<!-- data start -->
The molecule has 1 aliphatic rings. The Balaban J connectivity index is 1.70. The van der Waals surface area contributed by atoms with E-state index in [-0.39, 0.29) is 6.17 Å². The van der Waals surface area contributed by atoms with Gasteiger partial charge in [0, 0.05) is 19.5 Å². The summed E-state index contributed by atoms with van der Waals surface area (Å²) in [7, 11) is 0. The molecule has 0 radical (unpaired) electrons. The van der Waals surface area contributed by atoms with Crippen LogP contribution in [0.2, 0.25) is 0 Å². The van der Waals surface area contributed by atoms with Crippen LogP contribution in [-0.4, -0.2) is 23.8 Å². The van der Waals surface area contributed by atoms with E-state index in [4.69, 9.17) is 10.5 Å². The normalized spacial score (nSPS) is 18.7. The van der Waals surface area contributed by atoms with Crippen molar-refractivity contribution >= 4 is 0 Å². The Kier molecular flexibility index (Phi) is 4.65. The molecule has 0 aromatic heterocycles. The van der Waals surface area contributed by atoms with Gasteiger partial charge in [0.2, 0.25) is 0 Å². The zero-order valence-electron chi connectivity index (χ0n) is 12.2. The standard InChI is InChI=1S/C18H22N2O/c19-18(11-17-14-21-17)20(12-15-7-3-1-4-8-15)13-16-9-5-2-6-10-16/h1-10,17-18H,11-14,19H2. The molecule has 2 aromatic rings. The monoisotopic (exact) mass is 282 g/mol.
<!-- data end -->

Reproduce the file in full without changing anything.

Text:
The molecule has 1 aliphatic rings. The Balaban J connectivity index is 1.70. The van der Waals surface area contributed by atoms with E-state index in [-0.39, 0.29) is 6.17 Å². The van der Waals surface area contributed by atoms with Gasteiger partial charge in [0, 0.05) is 19.5 Å². The summed E-state index contributed by atoms with van der Waals surface area (Å²) in [7, 11) is 0. The molecule has 0 radical (unpaired) electrons. The van der Waals surface area contributed by atoms with Crippen LogP contribution in [0.2, 0.25) is 0 Å². The van der Waals surface area contributed by atoms with Crippen LogP contribution in [-0.4, -0.2) is 23.8 Å². The van der Waals surface area contributed by atoms with E-state index in [4.69, 9.17) is 10.5 Å². The normalized spacial score (nSPS) is 18.7. The van der Waals surface area contributed by atoms with Crippen molar-refractivity contribution >= 4 is 0 Å². The Kier molecular flexibility index (Phi) is 4.65. The molecule has 0 aromatic heterocycles. The van der Waals surface area contributed by atoms with Gasteiger partial charge in [0.2, 0.25) is 0 Å². The zero-order valence-electron chi connectivity index (χ0n) is 12.2. The standard InChI is InChI=1S/C18H22N2O/c19-18(11-17-14-21-17)20(12-15-7-3-1-4-8-15)13-16-9-5-2-6-10-16/h1-10,17-18H,11-14,19H2. The molecule has 2 aromatic rings. The monoisotopic (exact) mass is 282 g/mol.